How the heck do you plan a city when no one knows what the world of retail sales will look like in 10 years?

That's a question I've pondered for some time, and it came to mind again with the recent news that Gottschalks is officially going out of business. Gottschalks' closure closely follows Mervyns' late 2008 shut-down and the more recent shuttering of Circuit City. In a number of California cities, Gottschalks and Mervyns were located in the same mall or shopping district. Soon, those cities will have two 60,000-square-foot boxes sitting empty.

The Gottschalks' announcement comes at a time when shopping mall owners across the country are struggling mightily. As evidenced in this story from the Bay Area, General Growth Properties is barely hanging on. General Growth owns more than 200 malls, including some in California that are downright iconic.

And, as Bill Fulton has been reporting, auto malls and automobile dealers face a very uncertain future.

What's a planner to do?

I know, I know, we're all supposed to have gotten past Euclidian, used-based zoning. That's so 20th century. But even if we want to embrace form-based zoning, we still need to have a feel for how people are going to buy food, cars and other goods in the future.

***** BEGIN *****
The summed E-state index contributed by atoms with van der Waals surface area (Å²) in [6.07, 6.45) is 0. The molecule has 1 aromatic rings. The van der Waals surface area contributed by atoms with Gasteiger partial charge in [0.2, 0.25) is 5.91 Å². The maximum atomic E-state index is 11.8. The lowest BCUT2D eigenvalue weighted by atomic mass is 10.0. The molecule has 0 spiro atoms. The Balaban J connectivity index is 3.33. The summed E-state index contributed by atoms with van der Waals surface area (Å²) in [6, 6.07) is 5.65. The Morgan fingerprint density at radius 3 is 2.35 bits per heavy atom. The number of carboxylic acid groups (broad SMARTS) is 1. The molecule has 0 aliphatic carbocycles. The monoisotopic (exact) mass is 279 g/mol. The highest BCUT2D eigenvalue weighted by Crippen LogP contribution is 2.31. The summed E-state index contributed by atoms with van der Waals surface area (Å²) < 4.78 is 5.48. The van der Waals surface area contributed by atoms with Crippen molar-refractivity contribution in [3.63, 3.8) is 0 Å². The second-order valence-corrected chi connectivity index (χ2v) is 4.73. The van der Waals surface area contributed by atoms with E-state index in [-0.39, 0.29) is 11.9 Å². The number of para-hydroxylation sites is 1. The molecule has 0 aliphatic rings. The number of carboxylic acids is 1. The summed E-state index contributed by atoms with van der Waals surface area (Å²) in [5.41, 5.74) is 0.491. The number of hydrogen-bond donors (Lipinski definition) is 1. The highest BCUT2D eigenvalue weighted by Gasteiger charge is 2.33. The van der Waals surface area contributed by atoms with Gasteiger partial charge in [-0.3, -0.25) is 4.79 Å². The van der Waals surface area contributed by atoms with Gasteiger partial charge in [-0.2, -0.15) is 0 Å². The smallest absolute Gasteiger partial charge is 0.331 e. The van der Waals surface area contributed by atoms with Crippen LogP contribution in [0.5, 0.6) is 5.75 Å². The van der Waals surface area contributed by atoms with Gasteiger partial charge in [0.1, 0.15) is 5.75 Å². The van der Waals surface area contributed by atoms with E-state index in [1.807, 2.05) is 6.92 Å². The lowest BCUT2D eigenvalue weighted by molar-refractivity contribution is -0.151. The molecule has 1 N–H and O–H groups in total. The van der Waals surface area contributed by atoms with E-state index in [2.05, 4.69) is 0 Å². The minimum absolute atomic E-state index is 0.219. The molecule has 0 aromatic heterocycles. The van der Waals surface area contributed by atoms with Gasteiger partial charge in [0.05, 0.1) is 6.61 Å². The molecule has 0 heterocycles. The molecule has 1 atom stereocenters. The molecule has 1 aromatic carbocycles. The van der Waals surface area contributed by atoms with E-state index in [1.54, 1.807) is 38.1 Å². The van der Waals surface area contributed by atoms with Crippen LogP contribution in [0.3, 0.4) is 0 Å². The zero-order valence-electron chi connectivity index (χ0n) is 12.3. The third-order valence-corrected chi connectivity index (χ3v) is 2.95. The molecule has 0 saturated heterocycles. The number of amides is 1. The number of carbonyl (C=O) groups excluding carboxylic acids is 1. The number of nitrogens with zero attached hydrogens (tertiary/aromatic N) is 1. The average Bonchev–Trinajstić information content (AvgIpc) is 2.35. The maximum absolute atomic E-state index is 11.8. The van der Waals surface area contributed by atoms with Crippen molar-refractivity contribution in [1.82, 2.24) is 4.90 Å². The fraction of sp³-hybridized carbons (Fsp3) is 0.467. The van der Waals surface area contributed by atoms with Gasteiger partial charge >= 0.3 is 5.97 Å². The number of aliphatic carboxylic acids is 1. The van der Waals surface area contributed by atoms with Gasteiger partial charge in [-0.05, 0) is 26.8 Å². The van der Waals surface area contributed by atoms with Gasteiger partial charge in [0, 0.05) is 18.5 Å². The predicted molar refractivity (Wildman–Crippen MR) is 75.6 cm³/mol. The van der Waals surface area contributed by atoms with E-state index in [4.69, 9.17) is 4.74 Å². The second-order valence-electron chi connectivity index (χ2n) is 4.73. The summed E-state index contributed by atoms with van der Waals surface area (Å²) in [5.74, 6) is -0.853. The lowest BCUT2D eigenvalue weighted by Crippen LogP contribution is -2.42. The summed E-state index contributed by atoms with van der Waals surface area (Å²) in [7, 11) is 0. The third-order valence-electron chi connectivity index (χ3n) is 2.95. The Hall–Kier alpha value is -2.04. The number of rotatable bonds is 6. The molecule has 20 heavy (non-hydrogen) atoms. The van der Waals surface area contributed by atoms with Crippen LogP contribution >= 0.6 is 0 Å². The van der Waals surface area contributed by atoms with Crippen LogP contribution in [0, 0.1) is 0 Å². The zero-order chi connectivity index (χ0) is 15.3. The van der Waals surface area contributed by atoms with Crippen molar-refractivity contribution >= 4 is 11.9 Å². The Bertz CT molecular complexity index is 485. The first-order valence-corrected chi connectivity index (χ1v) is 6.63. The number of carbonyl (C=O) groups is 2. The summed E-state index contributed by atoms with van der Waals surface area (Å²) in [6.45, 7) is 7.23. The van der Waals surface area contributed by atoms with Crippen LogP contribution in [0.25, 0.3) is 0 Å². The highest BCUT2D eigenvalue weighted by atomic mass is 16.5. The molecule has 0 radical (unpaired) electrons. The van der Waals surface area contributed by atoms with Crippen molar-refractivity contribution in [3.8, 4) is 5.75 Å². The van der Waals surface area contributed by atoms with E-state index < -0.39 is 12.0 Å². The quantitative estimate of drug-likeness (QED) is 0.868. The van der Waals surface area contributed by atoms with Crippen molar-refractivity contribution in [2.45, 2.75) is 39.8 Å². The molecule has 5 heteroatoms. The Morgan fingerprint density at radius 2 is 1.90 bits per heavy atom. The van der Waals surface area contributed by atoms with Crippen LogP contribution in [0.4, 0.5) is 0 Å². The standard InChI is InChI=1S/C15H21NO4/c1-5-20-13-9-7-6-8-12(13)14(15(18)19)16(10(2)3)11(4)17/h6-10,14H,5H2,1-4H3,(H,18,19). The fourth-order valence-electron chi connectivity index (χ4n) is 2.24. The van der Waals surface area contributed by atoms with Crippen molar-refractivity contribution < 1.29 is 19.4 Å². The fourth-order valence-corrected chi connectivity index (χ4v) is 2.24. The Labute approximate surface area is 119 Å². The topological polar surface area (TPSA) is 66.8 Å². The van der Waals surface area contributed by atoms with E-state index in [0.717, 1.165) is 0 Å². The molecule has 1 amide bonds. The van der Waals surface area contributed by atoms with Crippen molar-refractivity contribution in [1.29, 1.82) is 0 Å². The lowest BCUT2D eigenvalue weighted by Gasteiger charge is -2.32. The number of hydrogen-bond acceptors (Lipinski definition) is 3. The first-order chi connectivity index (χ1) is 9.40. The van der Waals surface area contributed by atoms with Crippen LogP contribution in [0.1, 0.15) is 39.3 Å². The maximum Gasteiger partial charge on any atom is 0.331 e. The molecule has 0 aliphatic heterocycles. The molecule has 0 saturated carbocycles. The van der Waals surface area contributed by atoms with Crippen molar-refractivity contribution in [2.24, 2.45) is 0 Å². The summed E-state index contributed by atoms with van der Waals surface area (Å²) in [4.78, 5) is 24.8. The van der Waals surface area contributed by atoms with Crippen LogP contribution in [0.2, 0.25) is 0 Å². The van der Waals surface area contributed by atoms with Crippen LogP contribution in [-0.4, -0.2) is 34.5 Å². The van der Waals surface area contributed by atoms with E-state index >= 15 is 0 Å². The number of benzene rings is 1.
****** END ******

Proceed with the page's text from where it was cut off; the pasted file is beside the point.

It used to be that retail cycles lasted about a generation. By the end of the 90s, however, retail cycles were down to about seven years. That was the length of time it took for lifestyle centers to bypass power centers as the hottest retail properties. The explosion of Internet sales compressed the cycles even further. (It wasn't that long ago that we all made jokes about Jeff Bezos losing hundreds of millions of dollars a year.) Now, the recession is throwing everything into doubt. Some cities have seen their sales tax receipts fall every quarter for more than a year. A recent analysis for the Santa Clara Valley Transportation Authority forecast that sales tax revenue, after inflation, would be flat through 2036.

Local governments have made many questionable land use and economic development decisions since Proposition 13 elevated the importance of sales tax as a local revenue. Cities and counties have not only accommodated, they have subsidized the latest retail trends. Some of those decisions look even more questionable today, but at least most of them literally paid off for a while.

The questions remain: Now what? Should we continue to plan as if the retail world of 2005 will return after the recession ends? Do we stick with general plans adopted five or 10 years ago that assume retail growth will continue ever-onward? Are planners wasting their time processing projects that will be obsolete before the developer even breaks ground? What are cities to do with what appears to be a glut of retail space?

In a way, we're lucky. We have a period of time to answer these questions, because nobody has money to build much of anything right now.

– Paul Shigley